Merrimack students in the Winston School of Education & Social Policy trade laptops for hula hoops and dodgeballs when local PE teachers present to their class each spring semester. The presentations offer Merrimack students a rare glimpse into the life of physical education and have helped create a network of local PE teachers and Merrimack alumni now working in the field.
Former PE teacher Bob Sparkes, who served for decades at Spofford Pond School and Harry Lee Cole School in Boxford, Massachusetts, has been a popular personality among Merrimack students for years. He retired from teaching in 2011, but has been an adjunct lecturer at Merrimack since 1988 and presents about physical education in Professor Gatling’s spring classes.
Sparkes said he encourages Merrimack students during his presentations to work in something they love and also remember to have fun.
“The best part of working with students is seeing them grow, mature, and develop new skills and see how they develop as people,” Sparkes said. “I always say I was a teacher and my classroom just happened to be a gymnasium.”
Sean Morgan is another PE teacher who has come to class to offer insight into the role of physical education. Morgan teaches at Thomson Elementary School in North Andover and started working with Gatling’s classes throughout the 2020-2021 academic year.
“College students are not really an age group I get to work with every day,” Morgan said. “I’ve tried to make the lessons fun so they enjoy it, but also let them know that PE is not just a place where students get dropped off to run around for a little bit. Some people say PE looks like chaos, but there’s always a method to the madness.”
As Morgan was getting adjusted to visiting campus, he shared this work with colleagues and realized he had another connection to the Merrimack community.
“I lead all the PE teachers in North Andover,” Morgan said. “When we were hiring for one of our kindergarten programs in summer 2020, Merrimack alumna Dani Warhall was consistently our top choice for the position.”
Dani Warhall graduated from Merrimack in 2019 with a master’s in education and joined Anne Bradstreet Early Childhood Center in North Andover at the height of pandemic shutdowns in summer 2020. While she was still a master’s student at Merrimack, she took Gatling’s class and knew Bob Sparkes from his classroom visits.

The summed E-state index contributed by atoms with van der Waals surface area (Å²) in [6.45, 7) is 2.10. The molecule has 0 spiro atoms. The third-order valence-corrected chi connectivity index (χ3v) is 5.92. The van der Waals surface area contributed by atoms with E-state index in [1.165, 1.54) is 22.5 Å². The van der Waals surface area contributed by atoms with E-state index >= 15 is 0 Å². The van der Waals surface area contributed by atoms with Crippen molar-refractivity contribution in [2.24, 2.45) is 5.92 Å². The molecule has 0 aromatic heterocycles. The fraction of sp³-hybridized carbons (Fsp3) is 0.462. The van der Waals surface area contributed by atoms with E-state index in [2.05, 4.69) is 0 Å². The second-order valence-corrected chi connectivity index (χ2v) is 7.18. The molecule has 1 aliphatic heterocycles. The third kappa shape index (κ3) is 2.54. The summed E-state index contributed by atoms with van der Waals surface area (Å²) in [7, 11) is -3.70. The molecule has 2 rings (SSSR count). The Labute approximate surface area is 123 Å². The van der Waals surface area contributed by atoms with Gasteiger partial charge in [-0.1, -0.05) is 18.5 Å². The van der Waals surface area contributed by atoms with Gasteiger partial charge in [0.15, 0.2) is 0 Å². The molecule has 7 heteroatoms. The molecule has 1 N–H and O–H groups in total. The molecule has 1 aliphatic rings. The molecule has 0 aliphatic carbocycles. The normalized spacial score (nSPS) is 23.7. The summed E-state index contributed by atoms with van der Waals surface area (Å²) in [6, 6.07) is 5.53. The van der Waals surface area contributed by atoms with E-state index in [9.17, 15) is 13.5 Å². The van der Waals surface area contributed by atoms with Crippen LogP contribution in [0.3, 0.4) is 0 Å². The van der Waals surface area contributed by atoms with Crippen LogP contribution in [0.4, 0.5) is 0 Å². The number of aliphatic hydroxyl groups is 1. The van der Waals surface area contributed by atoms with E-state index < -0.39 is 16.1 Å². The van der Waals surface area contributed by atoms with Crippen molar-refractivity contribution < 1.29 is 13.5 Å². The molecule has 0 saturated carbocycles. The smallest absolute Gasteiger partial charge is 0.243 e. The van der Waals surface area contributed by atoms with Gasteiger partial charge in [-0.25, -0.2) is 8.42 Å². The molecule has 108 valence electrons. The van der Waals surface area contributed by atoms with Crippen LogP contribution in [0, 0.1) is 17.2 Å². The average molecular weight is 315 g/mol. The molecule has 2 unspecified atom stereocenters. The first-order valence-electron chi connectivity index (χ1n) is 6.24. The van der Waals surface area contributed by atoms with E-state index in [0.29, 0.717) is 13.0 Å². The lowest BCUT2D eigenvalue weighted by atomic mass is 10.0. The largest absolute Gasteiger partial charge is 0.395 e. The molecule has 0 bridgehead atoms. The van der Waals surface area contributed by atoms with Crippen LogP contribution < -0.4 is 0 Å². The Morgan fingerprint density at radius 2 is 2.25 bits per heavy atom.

“My grandfather was an athletic trainer, coach and PE teacher and so was my mom,” Warhall said. “I have been raised by coaches and teachers my whole life. While my experience at Merrimack was not very PE-related, I remember that day with Bob.”
Before pursuing her master’s degree, Warhall was interested in coaching, fitness and training after completing her undergraduate degree in exercise science. As she entered the workforce, she realized she was more drawn to education and said her experiences studying general education in the master’s program at Merrimack informed much of her teaching during the pandemic.
“Having the general education knowledge this past year and knowing what these kids were likely going through in their classrooms helped me a lot when we were remote,” Warhall said. “I got creative with PowerPoint slides and videos and narrated all the directions because a lot of my students can’t read yet. I made sure everything was appropriate for that age group and level of development.”
At the beginning of this summer, Gatling set up a small reunion for Sparkes, Morgan and Warhall to gather on campus, share stories and connect.
“I have kept up with all of the people I learned from at Merrimack,” Warhall said. “Staying connected would be my biggest recommendation to other Merrimack students. You have all of these people around you who will help you network and find a job you love. These relationships are so valuable and important, both personally and professionally.”